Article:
With all of the stress that is going on in the world and in the news- coupled with managing work, the family, and all of your day to day responsibilities, it’s no wonder that our relationships are on edge and suffering from “relationship stress”.
The existential threat that we face and read about daily has an effect on us that permeates our whole being and affects how we perform and interact.
When we don’t have the tools to calm ourselves down and function efficiently, that anxiety can downright ruin our relationships.
An example: You’re on the computer reading the news about the latest terrorist attack or car accident or political episode and you’re feeling quite anxious. Your spouse comes into the room and starts sharing an annoyance with you. You’re so anxious and wrapped up in your own re-activity that you can’t even process this as constructive feedback or their own issue.
When we are anxious, we can’t really “receive” our spouse with openness and patience.
The whole point of terrorism is to make people scared and anxious. Terrorists want us to be in a constant state of anxiety and that’s how they have power over us. We fulfill their wish when we become emotionally paralyzed and live in a constant state of fear.
This external stress greatly impacts all aspects of our lives including our marriages.
How can we prevent relationship stress from ruining our marriage?
One of the most important things to do is to become self-aware.
Notice when are you acting out of anxiety. When you are anxious, you aren’t able to make conscious and informed decisions. You will react out of fight/flight mode.
If you do this, you will provoke your partner to feel unsafe and react accordingly. When you feel anxious, do you yell? Shut down? Give the silent treatment? Leave?
Where it gets tricky is that your spouse has their own fight/flight reaction to protect themselves from YOUR fight/flight reaction.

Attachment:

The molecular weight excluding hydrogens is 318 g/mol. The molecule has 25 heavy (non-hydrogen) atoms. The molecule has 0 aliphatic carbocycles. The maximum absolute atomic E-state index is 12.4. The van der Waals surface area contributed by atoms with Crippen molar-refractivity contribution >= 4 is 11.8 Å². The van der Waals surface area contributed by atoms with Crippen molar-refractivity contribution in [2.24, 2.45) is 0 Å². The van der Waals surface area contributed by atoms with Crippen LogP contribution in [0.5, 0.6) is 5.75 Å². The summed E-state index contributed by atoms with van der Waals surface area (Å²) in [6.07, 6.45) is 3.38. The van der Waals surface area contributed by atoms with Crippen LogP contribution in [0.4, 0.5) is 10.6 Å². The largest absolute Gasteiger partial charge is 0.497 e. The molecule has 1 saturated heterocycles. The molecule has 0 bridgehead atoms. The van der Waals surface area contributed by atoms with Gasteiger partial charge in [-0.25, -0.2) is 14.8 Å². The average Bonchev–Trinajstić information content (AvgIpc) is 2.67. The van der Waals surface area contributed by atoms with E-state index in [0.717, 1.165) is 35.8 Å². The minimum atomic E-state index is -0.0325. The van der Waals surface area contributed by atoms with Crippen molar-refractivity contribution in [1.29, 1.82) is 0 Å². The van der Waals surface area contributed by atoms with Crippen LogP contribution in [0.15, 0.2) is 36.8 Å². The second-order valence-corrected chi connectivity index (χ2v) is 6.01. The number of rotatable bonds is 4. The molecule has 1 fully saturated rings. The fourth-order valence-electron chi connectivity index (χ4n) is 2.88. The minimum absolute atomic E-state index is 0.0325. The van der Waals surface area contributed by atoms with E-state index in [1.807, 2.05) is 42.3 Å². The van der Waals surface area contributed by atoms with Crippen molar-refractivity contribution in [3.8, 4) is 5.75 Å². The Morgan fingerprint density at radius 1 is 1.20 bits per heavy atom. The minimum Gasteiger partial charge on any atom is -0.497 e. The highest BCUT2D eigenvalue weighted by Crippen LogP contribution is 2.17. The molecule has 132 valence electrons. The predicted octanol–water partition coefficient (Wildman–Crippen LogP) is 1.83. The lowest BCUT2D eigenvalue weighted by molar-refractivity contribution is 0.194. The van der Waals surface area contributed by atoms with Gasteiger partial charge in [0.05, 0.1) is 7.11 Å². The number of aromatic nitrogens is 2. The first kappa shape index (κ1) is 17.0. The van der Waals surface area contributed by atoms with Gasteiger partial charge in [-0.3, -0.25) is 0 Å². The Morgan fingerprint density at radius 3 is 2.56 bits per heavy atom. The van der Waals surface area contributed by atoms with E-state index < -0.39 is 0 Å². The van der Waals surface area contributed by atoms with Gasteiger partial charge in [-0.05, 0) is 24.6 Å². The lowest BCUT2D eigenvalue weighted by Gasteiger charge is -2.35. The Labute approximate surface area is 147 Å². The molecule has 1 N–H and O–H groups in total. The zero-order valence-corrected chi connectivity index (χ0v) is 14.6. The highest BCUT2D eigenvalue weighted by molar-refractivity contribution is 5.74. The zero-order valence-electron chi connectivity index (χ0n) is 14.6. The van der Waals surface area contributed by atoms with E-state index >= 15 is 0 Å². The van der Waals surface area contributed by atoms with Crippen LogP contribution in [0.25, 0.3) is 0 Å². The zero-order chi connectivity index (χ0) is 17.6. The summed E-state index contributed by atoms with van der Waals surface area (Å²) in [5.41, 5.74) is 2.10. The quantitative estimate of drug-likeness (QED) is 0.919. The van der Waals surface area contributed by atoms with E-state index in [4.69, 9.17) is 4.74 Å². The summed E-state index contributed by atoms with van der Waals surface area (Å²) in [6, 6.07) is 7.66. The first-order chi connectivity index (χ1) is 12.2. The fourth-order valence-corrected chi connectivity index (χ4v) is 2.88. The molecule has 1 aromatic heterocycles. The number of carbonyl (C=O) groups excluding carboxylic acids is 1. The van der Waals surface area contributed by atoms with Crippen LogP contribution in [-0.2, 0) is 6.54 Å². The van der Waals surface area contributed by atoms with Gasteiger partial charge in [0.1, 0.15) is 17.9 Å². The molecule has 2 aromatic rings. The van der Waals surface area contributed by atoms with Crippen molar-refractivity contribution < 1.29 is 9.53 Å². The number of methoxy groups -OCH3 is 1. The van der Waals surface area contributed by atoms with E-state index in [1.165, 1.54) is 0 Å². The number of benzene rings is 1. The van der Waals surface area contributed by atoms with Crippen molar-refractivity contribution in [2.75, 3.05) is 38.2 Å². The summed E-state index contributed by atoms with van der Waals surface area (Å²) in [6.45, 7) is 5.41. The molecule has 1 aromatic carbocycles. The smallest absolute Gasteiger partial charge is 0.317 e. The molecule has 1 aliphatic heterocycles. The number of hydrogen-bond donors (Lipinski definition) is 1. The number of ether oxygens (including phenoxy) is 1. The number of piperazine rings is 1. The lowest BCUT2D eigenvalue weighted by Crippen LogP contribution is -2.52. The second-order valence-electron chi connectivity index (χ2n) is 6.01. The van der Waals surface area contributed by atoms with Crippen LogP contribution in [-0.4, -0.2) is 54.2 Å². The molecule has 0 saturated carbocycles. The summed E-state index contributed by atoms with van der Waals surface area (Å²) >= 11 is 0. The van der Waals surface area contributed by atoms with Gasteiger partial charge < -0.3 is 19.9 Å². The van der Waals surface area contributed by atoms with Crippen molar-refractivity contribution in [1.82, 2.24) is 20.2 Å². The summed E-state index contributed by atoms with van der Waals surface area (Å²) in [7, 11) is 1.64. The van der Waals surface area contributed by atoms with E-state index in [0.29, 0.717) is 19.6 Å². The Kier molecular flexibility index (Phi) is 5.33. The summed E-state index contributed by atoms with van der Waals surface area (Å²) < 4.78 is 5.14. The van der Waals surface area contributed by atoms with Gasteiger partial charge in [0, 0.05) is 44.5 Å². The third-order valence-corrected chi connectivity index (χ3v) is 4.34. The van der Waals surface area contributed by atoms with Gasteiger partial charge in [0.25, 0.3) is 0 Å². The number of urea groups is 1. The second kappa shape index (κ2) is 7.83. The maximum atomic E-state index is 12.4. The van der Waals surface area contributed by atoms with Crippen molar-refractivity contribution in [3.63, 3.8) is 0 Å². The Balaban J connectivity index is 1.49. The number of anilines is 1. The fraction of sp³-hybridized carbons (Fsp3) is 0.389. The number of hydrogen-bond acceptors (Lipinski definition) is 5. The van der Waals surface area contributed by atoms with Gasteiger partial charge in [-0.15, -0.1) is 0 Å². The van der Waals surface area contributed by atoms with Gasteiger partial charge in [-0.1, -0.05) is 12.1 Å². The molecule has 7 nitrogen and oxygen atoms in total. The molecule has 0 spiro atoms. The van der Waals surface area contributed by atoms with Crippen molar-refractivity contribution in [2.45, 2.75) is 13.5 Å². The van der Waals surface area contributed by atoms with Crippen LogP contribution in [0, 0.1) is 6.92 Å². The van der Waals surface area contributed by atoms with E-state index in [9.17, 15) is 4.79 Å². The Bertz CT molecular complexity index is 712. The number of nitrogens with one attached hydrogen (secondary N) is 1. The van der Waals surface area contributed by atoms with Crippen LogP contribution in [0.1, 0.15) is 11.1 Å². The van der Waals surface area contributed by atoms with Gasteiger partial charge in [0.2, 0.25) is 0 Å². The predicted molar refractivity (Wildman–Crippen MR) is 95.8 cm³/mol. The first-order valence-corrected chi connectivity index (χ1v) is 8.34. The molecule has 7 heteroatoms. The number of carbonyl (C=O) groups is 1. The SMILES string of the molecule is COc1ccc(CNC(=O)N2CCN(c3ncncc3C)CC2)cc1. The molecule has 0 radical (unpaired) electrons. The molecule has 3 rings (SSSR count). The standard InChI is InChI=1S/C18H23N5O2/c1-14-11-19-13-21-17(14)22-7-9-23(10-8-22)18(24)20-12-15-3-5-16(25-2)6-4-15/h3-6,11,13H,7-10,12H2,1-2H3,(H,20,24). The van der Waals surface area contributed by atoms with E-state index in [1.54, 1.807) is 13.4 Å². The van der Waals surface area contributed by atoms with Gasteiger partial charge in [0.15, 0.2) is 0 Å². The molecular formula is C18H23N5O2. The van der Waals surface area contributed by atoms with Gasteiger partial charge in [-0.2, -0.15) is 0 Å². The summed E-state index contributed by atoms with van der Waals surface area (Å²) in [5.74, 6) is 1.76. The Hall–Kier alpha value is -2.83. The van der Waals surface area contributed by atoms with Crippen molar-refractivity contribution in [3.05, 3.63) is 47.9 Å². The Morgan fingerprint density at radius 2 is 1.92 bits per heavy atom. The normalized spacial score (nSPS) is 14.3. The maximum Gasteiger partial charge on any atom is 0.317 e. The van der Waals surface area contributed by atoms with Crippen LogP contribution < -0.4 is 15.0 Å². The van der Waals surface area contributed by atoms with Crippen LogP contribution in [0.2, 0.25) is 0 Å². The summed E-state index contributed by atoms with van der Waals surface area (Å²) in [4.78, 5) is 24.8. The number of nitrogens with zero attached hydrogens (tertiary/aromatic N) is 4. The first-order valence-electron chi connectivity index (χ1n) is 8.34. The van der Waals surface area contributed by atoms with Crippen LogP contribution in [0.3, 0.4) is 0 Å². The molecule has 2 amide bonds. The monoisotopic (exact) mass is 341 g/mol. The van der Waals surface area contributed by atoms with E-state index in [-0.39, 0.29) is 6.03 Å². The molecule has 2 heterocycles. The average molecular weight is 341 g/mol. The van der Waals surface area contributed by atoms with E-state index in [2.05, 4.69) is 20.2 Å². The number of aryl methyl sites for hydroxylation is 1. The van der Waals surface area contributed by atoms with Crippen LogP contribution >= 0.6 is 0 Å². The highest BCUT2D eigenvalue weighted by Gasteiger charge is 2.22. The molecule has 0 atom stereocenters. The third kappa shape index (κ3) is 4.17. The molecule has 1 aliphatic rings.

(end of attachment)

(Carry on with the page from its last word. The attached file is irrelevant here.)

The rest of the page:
Learning how to calm ourselves down is crucial to achieving a safe and connected relationship with our spouse, or with any of our relationships.
If you’re the spouse that “dumps” on your partner in the moment of your anxiety, while that may provide you with some temporary relief, it will usually create more disconnect, because it catches your spouse off guard and making him/her feel unsafe. In turn, your spouse will be unable to respond to your needs in an effective way.
So, the next time you feel anxiety, try to take a few moments and allow yourself to calm down before you let it all out.
Begin to self regulate by checking with your partner if now is a good time to talk or not. That will help them be more readily available to listen to you.
Similarly, when you are listening to something that your spouse is sharing with you that you notice is leaving you feeling anxious, instead of reacting, do your best to take a deep breath and find inner quiet. Mirroring back by repeating back what your spouse is saying, as opposed to reacting, will help you calm your brain, so that you can hear what they are saying, instead of getting wrapped up in your reactions.
When we become calm, we become empowered, and we can choose how we react. And that is real power.
With best wishes for your relationship success,